“There are a few obvious or easy for school gimmicks left to try,” said Levy. “Even Curran’s own party is unlikely to support major cuts or tax hikes, but that's what it is going to take to balance the budget over the long haul.”
The Nassau Interim Finance Authority, a New York State fiscal control board, rejected a $2.99 billion 2018 fiscal year budget last December because of uncertain revenue assumptions and Curran submitted a revised spending plan on March 15. She later advocated for state legislation that would allow NIFA to borrow $400 million more to pay commercial property tax refunds, but Nassau Republicans thwarted the measure before it reached Albany.
“NIFA was created to access credit markets at better rates, and the county’s legislative majority neglected this assistance,” said Curran. “This was shortsighted.”
Nassau County received some help from Albany when New York Gov. Andrew Cuomo signed a bill on July 10 that enables it to use a “Disputed Assessment Fund” for commercial tax refunds. Curran said the legislation would enable the county to combat a backlog of grieved assessments without resorting to taking on more debt.
“The normal course of business in Nassau County has been to borrow for that money, and we won’t have to do that for future commercial certs,” said Curran. “This is a tremendous victory for Nassau County.”
Schnirman said “clearing the backlog of tax certiorari payments” is essential in order to restore Nassau’s fiscal health. He also stressed that the county is also hindered by a broken assessment system, years of deferred costs and “severely outdated” financial software. He hopes a newly revitalized Independent Audit Advisory Committee comprised of local residents with deep financial backgrounds will yield recommendations that can steer the county on the right fiscal course.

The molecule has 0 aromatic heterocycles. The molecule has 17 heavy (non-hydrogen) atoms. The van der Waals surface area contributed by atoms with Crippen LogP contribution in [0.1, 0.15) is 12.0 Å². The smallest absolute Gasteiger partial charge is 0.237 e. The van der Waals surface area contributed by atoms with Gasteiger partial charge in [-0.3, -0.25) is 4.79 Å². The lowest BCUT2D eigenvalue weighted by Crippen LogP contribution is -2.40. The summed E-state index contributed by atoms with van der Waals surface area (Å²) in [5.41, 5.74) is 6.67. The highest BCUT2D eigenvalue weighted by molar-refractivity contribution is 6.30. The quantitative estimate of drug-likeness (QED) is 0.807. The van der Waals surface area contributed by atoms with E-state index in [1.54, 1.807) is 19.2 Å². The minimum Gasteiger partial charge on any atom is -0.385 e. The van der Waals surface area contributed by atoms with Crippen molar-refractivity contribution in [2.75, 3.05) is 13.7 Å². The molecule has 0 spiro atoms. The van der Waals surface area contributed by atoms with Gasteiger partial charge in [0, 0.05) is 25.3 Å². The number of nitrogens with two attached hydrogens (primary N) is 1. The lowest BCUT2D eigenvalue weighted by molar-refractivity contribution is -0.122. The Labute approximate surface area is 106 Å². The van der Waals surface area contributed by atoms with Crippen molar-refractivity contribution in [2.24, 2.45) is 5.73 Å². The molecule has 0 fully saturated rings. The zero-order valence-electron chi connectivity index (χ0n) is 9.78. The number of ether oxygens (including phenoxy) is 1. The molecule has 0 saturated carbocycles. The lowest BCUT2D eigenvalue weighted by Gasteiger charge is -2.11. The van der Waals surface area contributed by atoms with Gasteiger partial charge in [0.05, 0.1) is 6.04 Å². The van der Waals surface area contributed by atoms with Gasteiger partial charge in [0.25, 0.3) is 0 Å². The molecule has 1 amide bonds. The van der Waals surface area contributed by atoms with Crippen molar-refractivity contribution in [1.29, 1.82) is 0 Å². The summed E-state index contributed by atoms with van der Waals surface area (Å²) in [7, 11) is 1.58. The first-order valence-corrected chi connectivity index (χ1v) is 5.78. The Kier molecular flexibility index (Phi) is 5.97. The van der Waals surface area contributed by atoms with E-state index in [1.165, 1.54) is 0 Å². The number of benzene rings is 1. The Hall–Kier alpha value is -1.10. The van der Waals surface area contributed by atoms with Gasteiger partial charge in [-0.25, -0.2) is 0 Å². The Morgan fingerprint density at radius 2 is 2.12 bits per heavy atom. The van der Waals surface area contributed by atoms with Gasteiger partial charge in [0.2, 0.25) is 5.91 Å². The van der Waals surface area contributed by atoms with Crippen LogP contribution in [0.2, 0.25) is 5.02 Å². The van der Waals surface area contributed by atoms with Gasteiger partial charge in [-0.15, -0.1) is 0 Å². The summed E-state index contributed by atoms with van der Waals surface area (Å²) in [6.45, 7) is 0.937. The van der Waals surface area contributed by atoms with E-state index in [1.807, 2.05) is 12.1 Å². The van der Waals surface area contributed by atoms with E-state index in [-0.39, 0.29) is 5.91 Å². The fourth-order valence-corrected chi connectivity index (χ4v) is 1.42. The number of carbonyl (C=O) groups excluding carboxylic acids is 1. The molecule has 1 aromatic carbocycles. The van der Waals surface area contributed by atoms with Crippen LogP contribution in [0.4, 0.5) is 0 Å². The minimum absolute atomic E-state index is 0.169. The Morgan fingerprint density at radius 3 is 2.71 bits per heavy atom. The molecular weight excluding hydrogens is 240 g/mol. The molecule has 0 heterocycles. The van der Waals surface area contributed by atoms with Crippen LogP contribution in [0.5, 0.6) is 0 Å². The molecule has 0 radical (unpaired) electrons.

“They need a plan to improve the structure of the county,” said Schnirman, who previously held a city manager post in Long Beach, N.Y. “We’re dealing with an antiquated system that is archaic.”
Nassau has been under the oversight of NIFA dating back to 2000 when the county was in the midst of a funding crisis that nearly led to insolvency. NIFA original chairman, former chairman and CEO of Nasdaq Frank Zarb, was tapped by Curran in May to chair a new Fiscal Planning Advisory Panel that will form recommendations to combat the county’s repeated pattern of facing past deficits. The task force, which is slated to release its first report this summer, also features former state Senator Charles Fuschillo; former New York City First Deputy Mayor Marc Shaw; Elizabeth McCaul, a former Goldman Sachs investment banker and previous superintendent of banks for New York State; and Nassau County Deputy County Executive for Finance Mark Page.
“From some of the highest salaries in the nation to a habit of borrowing to pay what others might believe should be covered by operating expenses, Nassau — one of the richest large counties in America — has been in structural deficit for decades,” Levy said. “In the end the ultimate adult supervision may be pressure from the fiscal control board and from public markets.”